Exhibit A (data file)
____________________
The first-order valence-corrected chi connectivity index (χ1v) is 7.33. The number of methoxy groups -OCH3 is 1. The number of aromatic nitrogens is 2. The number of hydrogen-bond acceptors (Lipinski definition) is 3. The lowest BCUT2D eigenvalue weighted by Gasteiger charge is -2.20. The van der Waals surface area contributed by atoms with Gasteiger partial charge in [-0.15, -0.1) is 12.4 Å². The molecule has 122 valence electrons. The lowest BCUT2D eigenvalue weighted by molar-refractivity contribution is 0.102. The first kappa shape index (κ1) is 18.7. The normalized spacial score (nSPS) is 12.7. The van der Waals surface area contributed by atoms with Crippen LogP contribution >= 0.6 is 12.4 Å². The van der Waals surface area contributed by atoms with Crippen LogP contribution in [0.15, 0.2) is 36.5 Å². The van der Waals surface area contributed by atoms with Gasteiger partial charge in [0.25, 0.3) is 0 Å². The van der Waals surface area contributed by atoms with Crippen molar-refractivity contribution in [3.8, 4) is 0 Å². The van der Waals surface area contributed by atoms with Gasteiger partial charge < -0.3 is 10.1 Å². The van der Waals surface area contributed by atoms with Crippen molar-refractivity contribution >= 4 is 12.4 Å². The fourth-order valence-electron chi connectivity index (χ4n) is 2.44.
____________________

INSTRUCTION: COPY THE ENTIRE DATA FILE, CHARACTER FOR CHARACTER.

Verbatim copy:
The first-order valence-corrected chi connectivity index (χ1v) is 7.33. The number of methoxy groups -OCH3 is 1. The number of aromatic nitrogens is 2. The number of hydrogen-bond acceptors (Lipinski definition) is 3. The lowest BCUT2D eigenvalue weighted by Gasteiger charge is -2.20. The van der Waals surface area contributed by atoms with Gasteiger partial charge in [-0.15, -0.1) is 12.4 Å². The molecule has 122 valence electrons. The lowest BCUT2D eigenvalue weighted by molar-refractivity contribution is 0.102. The first kappa shape index (κ1) is 18.7. The normalized spacial score (nSPS) is 12.7. The van der Waals surface area contributed by atoms with Crippen LogP contribution >= 0.6 is 12.4 Å². The van der Waals surface area contributed by atoms with Crippen LogP contribution in [0.15, 0.2) is 36.5 Å². The van der Waals surface area contributed by atoms with Gasteiger partial charge in [0.25, 0.3) is 0 Å². The van der Waals surface area contributed by atoms with Crippen molar-refractivity contribution in [3.8, 4) is 0 Å². The van der Waals surface area contributed by atoms with Gasteiger partial charge < -0.3 is 10.1 Å². The van der Waals surface area contributed by atoms with Crippen molar-refractivity contribution >= 4 is 12.4 Å². The fourth-order valence-electron chi connectivity index (χ4n) is 2.44.